ACP Appia-gyei confirmed that the region was faced with a number of security challenges such as chieftaincy and communal conflicts, armed robbery and others, saying “if we do away with complacency, we would be able to curb these social cankers and be on top of the situation”.

But in 2012, the region recorded 2,149 crime cases with an increase of 389 cases [17.73 percent] from the 2011 cases of 1,768. Also, motor accidents and traffic offences recorded during the same period were 192 compared to 2011 which were 293, a decrease of 34.47 percent.

ACP Appia-gyei on behalf of the Regional Police Command expressed appreciation to the military that had always collaborated with them to ensure peace and tranquility, citing for instance Yendi and Bunkpurugu-Yunyoo Districts where personnel from both institutions were on peacekeeping mission there.

The Deputy Northern Regional Police Commander further congratulated officers and men in the region for their selfless devotion to work that had brought honour to the service and hoped that, the occasion would gird their loins for the challenges ahead and deal with them assiduously.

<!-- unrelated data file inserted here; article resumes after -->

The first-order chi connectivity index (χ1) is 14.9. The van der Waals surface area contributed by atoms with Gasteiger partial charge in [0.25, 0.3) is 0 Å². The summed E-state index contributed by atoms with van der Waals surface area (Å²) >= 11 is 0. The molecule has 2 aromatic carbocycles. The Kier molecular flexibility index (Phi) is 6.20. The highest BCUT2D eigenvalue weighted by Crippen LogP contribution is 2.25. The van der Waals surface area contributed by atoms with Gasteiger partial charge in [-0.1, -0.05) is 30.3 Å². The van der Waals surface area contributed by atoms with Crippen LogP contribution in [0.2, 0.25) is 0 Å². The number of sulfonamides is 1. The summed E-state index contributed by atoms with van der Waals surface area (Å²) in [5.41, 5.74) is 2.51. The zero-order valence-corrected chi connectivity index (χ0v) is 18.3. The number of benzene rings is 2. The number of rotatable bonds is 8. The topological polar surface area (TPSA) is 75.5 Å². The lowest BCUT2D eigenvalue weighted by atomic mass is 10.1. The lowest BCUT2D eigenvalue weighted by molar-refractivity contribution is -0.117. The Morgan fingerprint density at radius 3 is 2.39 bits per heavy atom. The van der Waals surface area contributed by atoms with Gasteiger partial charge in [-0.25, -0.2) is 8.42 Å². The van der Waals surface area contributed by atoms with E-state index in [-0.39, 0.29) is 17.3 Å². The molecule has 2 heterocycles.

The outgoing Northern Regional Police Commander DCOP George Tuffour on his part urged personnel to continue to be disciplined and work hard to ensure the mandate of the command was achieved.

He thanked colleagues of the Regional Security Council for their support and asked them to extend the same support to anyone who would be posted to the region when is gone.

WASSA was an annual event organized by soldiers of the Second World War. Those who returned felt there was the need to organise an event in memory of their colleagues who lost their lives during the war and also to celebrate victories/successes that were chalked.

Thus, it has now become necessary for all security services to today to embrace this annual event to ease fatigue after a year of assiduous service and for the commemoration of departed and living heroes/heroines.

The writer is a freelance journalist but regularly writes for The Daily Dispatch Newspaper. Views or comments may be sent to him via ziemjoseph@yahoo.com/ +233 207344104.

Columnist: Ziem, Joseph